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Posted: May 23, 2013

Best of CoBiz: Powerful words inspire powerful change

Here are three steps to finding them

Julie Hansen

"Carpe diem. Seize the day, boys. Make your life extraordinary."
Dead Poet's Society

These powerful words spoken by Robin Williams' character in the 1980 movie inspired a group of students to reach for greatness, and more than 30 years later inspire over four million search results on Google.

As an actor, I learned the importance of the language I used to motivate myself and direct my actions on stage -- and it's just as critical in business. Actors are always looking for the strongest choices for their characters. Weak characters with unclear actions and goals aren't interesting to watch. Neither are weak salespeople. The more specific and powerful the words you choose, the more focused and powerful your actions.

According to the Oxford English Dictionary, there are 171,476 words in current use, and about 25,000 of these are verbs. That is a lot of words to choose from; however, most of us end up using the same words over and over, even when they have failed to inspire us in the past. If you take the same old actions, nothing new happens. If your life were on stage, the audience would get bored and leave at intermission. If you're in sales, your prospect will get bored and leave you empty-handed.

Simply replacing the habitual words you use with stronger, clearer action verbs can trigger a whole new attitude, stimulate your creativity and open up new opportunities for growth. Here are three steps for finding powerful new action words to inspire you to new actions in 2011:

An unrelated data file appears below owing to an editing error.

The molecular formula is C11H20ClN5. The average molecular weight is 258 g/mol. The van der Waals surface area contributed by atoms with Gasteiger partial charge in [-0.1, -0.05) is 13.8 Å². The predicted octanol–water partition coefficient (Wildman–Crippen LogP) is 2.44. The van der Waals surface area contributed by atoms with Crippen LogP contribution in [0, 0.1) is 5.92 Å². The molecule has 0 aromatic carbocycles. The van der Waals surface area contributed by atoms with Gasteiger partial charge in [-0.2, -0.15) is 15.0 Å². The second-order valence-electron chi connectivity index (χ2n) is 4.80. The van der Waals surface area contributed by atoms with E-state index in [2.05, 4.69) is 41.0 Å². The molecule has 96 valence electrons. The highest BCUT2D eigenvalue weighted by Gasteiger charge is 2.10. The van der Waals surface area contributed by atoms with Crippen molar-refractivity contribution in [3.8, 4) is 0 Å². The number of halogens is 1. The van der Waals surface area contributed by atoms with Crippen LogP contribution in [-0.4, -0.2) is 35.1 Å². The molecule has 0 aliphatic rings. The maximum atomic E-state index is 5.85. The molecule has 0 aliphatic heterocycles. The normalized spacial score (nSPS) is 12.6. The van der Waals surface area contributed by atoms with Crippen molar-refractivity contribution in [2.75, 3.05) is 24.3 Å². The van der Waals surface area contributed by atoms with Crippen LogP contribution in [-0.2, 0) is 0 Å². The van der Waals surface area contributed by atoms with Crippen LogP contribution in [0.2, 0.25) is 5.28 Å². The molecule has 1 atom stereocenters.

1. Identify what verbs you are using. Pay attention to that silent dialogue in your head. Do you reflexively pick up the phone to tell a client about your services, or do you make a conscious decision to call and excite them? Do you show your customer how you can save them money, or do you go in armed with the determination to prove it? The way you talk to yourself and the words you choose inform your actions and your delivery.

2. Replace tired old words with powerful active verbs. Sometimes the right word can refocus you and completely change your mental and physical energy. Stuck for ideas? Get out your dictionary or thesaurus. Consider how you might use the following: appeal, assure, compel, elaborate, emphasize, encourage, entice, dramatize, motivate, reinforce, reveal, share, stress, surprise, tackle, validate, verify.

3. Be specific. How would you put this new word into action? For example, how would you emphasize a product benefit or surprise a customer? Here are two examples from common sales scenes:

DEFEND vs. EXPLORE
Scene: A client tells you that a competitor's product appears to be a better choice. Instead of defending your product, try exploring the client's assertion and helping him to arrive at the conclusion that your product is more suitable for his needs.

ASK vs. PINPOINT
Scene: You are interviewing a client to find out what potential objections exist. Instead of simply asking questions and settling for vague, general answers, continue to narrow in on each one until you pinpoint the real source of the objection.

It may take some trial and error before you find just the right words that work for you, but continue to experiment. Try these new actions in the different "scenes" of your life before applying them to important sales calls.

Julie Hansen helps sales and business executives differentiate their solution and deliver winning presentations by leveraging proven performance skills from film, stage and improv.  The founder of Performance Sales and Training, Julie’s techniques have been adopted by Fortune 500 companies across the globe, including IBM, Oracle, SAP and local Colorado companies to gain a competitive selling edge.  Julie is an international speaker, sales trainer and the author of ACT Like a Sales Pro!  Learn more about workshops and keynotes at  PerformanceSalesandTraining.com, start a sales conversation at Julie@actingforsales.com  or connect with Julie on LinkedIn.

Enjoy this article? Sign up to get ColoradoBiz Exclusives. The opinions expressed in this article are solely that of the author and do not represent ColoradoBiz magazine. Comments on articles will be removed if they include personal attacks.

Readers Respond

Julie, I LOVE that article. You're right on about the "verbs" people use and how those verbs get in the way of their success. The dialogue in the head can be a business killer. Thanks for your contribution. By liz wendling on 2011 01 07
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